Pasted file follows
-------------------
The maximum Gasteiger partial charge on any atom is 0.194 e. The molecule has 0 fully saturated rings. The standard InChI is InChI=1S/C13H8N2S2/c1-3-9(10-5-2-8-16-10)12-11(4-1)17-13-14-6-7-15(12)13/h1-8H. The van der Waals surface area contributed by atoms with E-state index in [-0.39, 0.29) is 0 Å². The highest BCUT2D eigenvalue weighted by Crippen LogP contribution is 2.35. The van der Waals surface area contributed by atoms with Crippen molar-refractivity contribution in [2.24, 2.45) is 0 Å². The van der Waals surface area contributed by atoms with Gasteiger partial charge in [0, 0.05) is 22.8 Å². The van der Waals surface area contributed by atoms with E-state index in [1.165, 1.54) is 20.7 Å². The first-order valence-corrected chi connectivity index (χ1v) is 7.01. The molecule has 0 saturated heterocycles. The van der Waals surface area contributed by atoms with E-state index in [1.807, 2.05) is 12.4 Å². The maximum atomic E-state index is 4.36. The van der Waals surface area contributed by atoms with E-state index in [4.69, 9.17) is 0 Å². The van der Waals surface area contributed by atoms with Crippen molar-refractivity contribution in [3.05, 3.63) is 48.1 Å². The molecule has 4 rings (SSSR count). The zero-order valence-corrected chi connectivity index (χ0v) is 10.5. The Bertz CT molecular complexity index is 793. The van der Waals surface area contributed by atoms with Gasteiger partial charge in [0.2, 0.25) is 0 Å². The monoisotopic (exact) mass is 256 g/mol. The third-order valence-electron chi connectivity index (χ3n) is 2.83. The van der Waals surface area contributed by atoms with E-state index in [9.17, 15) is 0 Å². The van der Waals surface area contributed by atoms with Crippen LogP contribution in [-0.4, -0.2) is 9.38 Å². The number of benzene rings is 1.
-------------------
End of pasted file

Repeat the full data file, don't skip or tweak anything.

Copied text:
The maximum Gasteiger partial charge on any atom is 0.194 e. The molecule has 0 fully saturated rings. The standard InChI is InChI=1S/C13H8N2S2/c1-3-9(10-5-2-8-16-10)12-11(4-1)17-13-14-6-7-15(12)13/h1-8H. The van der Waals surface area contributed by atoms with E-state index in [-0.39, 0.29) is 0 Å². The highest BCUT2D eigenvalue weighted by Crippen LogP contribution is 2.35. The van der Waals surface area contributed by atoms with Crippen molar-refractivity contribution in [2.24, 2.45) is 0 Å². The van der Waals surface area contributed by atoms with Gasteiger partial charge in [0, 0.05) is 22.8 Å². The van der Waals surface area contributed by atoms with E-state index in [1.165, 1.54) is 20.7 Å². The first-order valence-corrected chi connectivity index (χ1v) is 7.01. The molecule has 0 saturated heterocycles. The van der Waals surface area contributed by atoms with E-state index in [1.807, 2.05) is 12.4 Å². The maximum atomic E-state index is 4.36. The van der Waals surface area contributed by atoms with E-state index in [4.69, 9.17) is 0 Å². The van der Waals surface area contributed by atoms with Crippen molar-refractivity contribution in [3.05, 3.63) is 48.1 Å². The molecule has 4 rings (SSSR count). The zero-order valence-corrected chi connectivity index (χ0v) is 10.5. The Bertz CT molecular complexity index is 793. The van der Waals surface area contributed by atoms with Gasteiger partial charge in [0.2, 0.25) is 0 Å². The monoisotopic (exact) mass is 256 g/mol. The third-order valence-electron chi connectivity index (χ3n) is 2.83. The van der Waals surface area contributed by atoms with E-state index in [9.17, 15) is 0 Å². The van der Waals surface area contributed by atoms with Crippen LogP contribution in [-0.4, -0.2) is 9.38 Å². The number of benzene rings is 1.